• No alcohol or drug abuse
  • No recent travel or head trauma

Review of Systems:

  • Non-contributory


  • Visual Acuity (with +18D soft contact lenses):
    • Right eye (OD): 20/40, no improvement with pinhole  
    • Left eye (OS): 20/30, no improvement with pinhole
  • Ocular Motility/Alignment:
    • Full in both eyes (OU)
  • Intraocular Pressure by Applanation:
    • OD: 40 mm Hg
    • OS: 26 mm Hg
  • Pupils:
    • OD: 4 mm in dark, 3 mm in light
    • OS: 4 mm in dark, 3 mm in light
    • No relative afferent pupillary defect (RAPD) in either eye
  • Confrontational visual fields:
    • Full OU
  • External:
    • Normal OU
  • Slit lamp exam (Figure 1):
    • Lids/Lashes: Normal OU
    • Conjunctiva/Sclera: Normal OU
    • Cornea: Normal OU
    • Anterior chamber: Van Herick grade 1 and moderately shallow centrally OU, quiet
    • Iris: Anteriorly displaced without iris bombe OU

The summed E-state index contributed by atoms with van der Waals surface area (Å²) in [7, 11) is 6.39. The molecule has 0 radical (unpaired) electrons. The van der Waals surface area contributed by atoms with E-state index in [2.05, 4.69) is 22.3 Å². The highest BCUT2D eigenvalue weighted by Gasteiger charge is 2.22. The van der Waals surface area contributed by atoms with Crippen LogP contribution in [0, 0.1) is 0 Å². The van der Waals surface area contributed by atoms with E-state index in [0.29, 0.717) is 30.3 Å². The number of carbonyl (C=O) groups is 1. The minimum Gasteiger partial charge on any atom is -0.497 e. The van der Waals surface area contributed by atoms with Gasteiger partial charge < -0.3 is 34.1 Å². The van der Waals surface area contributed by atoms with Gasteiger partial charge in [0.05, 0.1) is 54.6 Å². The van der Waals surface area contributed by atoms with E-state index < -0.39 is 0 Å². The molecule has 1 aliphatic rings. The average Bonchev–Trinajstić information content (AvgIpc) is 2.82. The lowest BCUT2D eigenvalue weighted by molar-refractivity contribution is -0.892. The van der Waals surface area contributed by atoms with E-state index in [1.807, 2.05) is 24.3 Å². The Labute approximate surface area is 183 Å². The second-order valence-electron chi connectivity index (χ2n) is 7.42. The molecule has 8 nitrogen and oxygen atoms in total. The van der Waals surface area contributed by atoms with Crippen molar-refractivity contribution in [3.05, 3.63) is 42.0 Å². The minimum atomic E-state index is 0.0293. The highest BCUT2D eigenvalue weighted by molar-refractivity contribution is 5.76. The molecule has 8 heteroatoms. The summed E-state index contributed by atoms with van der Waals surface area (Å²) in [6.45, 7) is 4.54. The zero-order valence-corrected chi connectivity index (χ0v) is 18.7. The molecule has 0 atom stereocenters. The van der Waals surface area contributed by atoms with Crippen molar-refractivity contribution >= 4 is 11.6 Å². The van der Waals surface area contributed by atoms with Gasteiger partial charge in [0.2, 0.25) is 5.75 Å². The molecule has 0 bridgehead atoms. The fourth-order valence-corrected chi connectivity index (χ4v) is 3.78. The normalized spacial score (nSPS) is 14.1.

• Lens: Normal OU
  • Gonioscopy:
    • (A)B20 1+ without peripheral anterior synechiae OU
  • Dilated fundus examination (DFE):
    • Vitreous: Normal OU
    • Disc: Small, crowded hyperemic discs OU
    • Cup-to-disc (C/D) ratio: 0.05 OD and 0.2 OS
    • Macula: Normal OU
    • Vessels: Normal OU
    • Periphery: Normal OU
  • Anterior segment slit lamp photography of the right eye (A) and the left eye (B).
    Figure 1: Anterior segment slit lamp photography of the right eye (A) and the left eye (B) showing very narrow anterior chambers peripherally and moderately shallow anterior chambers centrally without injection, corneal edema, or iris bombe.